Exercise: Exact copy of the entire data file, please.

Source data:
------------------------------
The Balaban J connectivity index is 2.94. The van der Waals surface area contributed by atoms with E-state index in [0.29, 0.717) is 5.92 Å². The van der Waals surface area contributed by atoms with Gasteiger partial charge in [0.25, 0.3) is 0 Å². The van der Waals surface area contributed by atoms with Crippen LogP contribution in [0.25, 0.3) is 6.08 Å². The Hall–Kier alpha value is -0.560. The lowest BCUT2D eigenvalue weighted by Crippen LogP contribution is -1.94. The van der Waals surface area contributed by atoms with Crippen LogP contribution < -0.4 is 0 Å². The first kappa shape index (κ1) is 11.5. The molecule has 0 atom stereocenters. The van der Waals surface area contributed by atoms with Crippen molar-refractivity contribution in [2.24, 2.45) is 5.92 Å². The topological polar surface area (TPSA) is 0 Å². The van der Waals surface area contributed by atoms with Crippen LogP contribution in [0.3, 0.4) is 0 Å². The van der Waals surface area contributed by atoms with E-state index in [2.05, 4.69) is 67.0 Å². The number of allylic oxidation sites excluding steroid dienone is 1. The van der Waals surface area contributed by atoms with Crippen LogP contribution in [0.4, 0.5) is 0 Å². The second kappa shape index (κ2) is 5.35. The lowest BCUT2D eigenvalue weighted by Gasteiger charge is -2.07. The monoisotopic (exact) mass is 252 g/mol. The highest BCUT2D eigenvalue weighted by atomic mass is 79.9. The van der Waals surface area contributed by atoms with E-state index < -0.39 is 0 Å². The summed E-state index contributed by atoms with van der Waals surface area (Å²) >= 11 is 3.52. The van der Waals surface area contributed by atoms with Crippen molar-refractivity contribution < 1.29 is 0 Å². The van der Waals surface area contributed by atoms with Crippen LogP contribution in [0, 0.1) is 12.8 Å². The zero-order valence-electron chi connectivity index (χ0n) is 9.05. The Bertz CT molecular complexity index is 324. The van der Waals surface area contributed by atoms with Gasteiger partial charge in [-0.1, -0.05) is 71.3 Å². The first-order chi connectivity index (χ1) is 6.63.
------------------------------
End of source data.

The Balaban J connectivity index is 2.94. The van der Waals surface area contributed by atoms with E-state index in [0.29, 0.717) is 5.92 Å². The van der Waals surface area contributed by atoms with Gasteiger partial charge in [0.25, 0.3) is 0 Å². The van der Waals surface area contributed by atoms with Crippen LogP contribution in [0.25, 0.3) is 6.08 Å². The Hall–Kier alpha value is -0.560. The lowest BCUT2D eigenvalue weighted by Crippen LogP contribution is -1.94. The van der Waals surface area contributed by atoms with Crippen LogP contribution < -0.4 is 0 Å². The first kappa shape index (κ1) is 11.5. The molecule has 0 atom stereocenters. The van der Waals surface area contributed by atoms with Crippen molar-refractivity contribution in [2.24, 2.45) is 5.92 Å². The topological polar surface area (TPSA) is 0 Å². The van der Waals surface area contributed by atoms with Crippen LogP contribution in [0.3, 0.4) is 0 Å². The van der Waals surface area contributed by atoms with E-state index in [2.05, 4.69) is 67.0 Å². The number of allylic oxidation sites excluding steroid dienone is 1. The van der Waals surface area contributed by atoms with Crippen LogP contribution in [0.4, 0.5) is 0 Å². The second kappa shape index (κ2) is 5.35. The lowest BCUT2D eigenvalue weighted by Gasteiger charge is -2.07. The monoisotopic (exact) mass is 252 g/mol. The highest BCUT2D eigenvalue weighted by atomic mass is 79.9. The van der Waals surface area contributed by atoms with E-state index < -0.39 is 0 Å². The summed E-state index contributed by atoms with van der Waals surface area (Å²) >= 11 is 3.52. The van der Waals surface area contributed by atoms with Crippen molar-refractivity contribution < 1.29 is 0 Å². The van der Waals surface area contributed by atoms with Crippen LogP contribution in [0, 0.1) is 12.8 Å². The zero-order valence-electron chi connectivity index (χ0n) is 9.05. The Bertz CT molecular complexity index is 324. The van der Waals surface area contributed by atoms with Gasteiger partial charge in [-0.1, -0.05) is 71.3 Å². The first-order chi connectivity index (χ1) is 6.63.